Remodeling activity remained steady in the fourth quarter of 2006, according to the National Association of Home Builders’ Remodeling Market Index. The current market conditions index edged up slightly from 47.8 to 48.2 on a seasonally adjusted basis and future expectations moved up to 46.0 from 45.4. The RMI measures remodeler perceptions of market demand for current and future remodeling projects.
“Remodeling retained strength across most of the country compared to late last year,” said Mike Nagel, CGR, CAPS, NAHB Remodelers Chairman, from Chicago. “Certainly regional economies and housing markets play an important role, but overall we see high levels of remodeling activity and solid prospects.”
The RMI component for the rental market indicated a strong increase in activity for that sector in the fourth quarter of 2006. The current conditions index for renter-occupied markets increased from 38.8 to 44.1, while current conditions in owner-occupied units decreased from 51.4 to 49.7. The future expectations for the renter-occupied units also grew from 37.1 to 42.4, and owner-occupied units edged up from 45.0 to 45.6.
“Though the substantial reductions in home sales and new housing production have impacted the remodeling market to some degree, we feel that remodeling of both owner-occupied and rental housing will remain strong compared to other areas of the industry,” said NAHB chief economist, Dave Seiders. “With record levels of homeowner equity and the constant need to upgrade the older housing stock, the remodeling outlook appears quite good for years to come.”
Regionally, the South reported the most growth as current conditions increased to 52.8 and future expectations moved up to 51.1. The current conditions in the West grew to 52.4 but future expectations fell to 51.3. In the Northeast, current conditions moved down to 45.7 while future expectations increased to 50.1. Only the Midwest showed declines in both indexes, with current conditions decreasing to 44.4 and future expectations lowering to 35.7.
The RMI “special questions” section asked about subcontracting. Approximately one-third of a remodeling company’s work by dollar volume was subcontracted out. The median value for a general contractor’s subcontracted work in 2006 was $289,500 (with an average of $572,323), compared to the total median dollar volume of $848,214 for general contractors last year. Only 17 percent of remodelers surveyed reported acting as a subcontractor for other firms. Among all remodelers, only 2 percent of their dollar receipts came from work as subcontractors.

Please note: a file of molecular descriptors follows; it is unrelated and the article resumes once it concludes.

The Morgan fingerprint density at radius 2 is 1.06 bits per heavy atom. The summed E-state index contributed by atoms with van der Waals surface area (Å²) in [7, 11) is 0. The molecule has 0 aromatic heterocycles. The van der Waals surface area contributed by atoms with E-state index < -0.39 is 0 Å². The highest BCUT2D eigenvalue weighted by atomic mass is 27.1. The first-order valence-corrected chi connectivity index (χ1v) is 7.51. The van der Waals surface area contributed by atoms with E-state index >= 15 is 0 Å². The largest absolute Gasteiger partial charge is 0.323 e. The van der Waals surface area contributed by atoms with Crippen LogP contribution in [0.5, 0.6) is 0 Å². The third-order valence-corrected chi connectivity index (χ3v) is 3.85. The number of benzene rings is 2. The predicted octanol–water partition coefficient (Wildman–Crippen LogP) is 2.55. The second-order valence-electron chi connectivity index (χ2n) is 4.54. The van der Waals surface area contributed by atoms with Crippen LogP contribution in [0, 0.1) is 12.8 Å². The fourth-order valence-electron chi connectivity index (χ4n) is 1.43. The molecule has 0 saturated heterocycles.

New NARI LeaderHome Depot Exec., Gordon, passes leadership to Tom Hagner
John Gordon, president-elect of the National Association of the Remodeling Industry, announced his resignation late last month.
Second in command of the Pro-Sales Division of The Home Depot, Gordon cited the company’s necessity to have 100 percent of his time focused on current and new job responsibilities.
Current NARI vice president Tom Hagner, CRS, of Better Building by Weather-Seal Ltd., Racine, Wis., assumed the presidency March 24 at NARI’s Spring Board of Directors Meeting held in Austin, Texas.
The NARI Executive Committee supported a succession plan whereby current officers progress and were elected by the board to the next highest office.
The NARI nominating committee reconvened and prepared a new slate of candidates, including office of secretary. The secretary will ultimately ascends to the presidency after serving as treasurer and vice president.
Full Service RemodelingCase Design & Remodeling takes a ‘retail’ approach
For years, airlines and hotel chains have awarded their most loyal customers with discount flights, free rooms and cash-back incentives aimed at retaining customers. Now Case Design & Remodeling is doing the same.
Last month, Case introduced its loyalty program to past clients. Each client earns “Case Dollars” based on a percentage of the total cost of their last project. A percentage of the dollars then can be used on their next home improvement or remodeling project. The dollars are flexible and can also be given to family members and friends.
“From credit cards to car rentals, the average consumer participates in a variety of loyalty programs,” says Case CEO Mark Richardson, CR. “So they are savvy enough to recognize the major savings. In our industry, this will differentiate the really good companies from the rest of the pack.”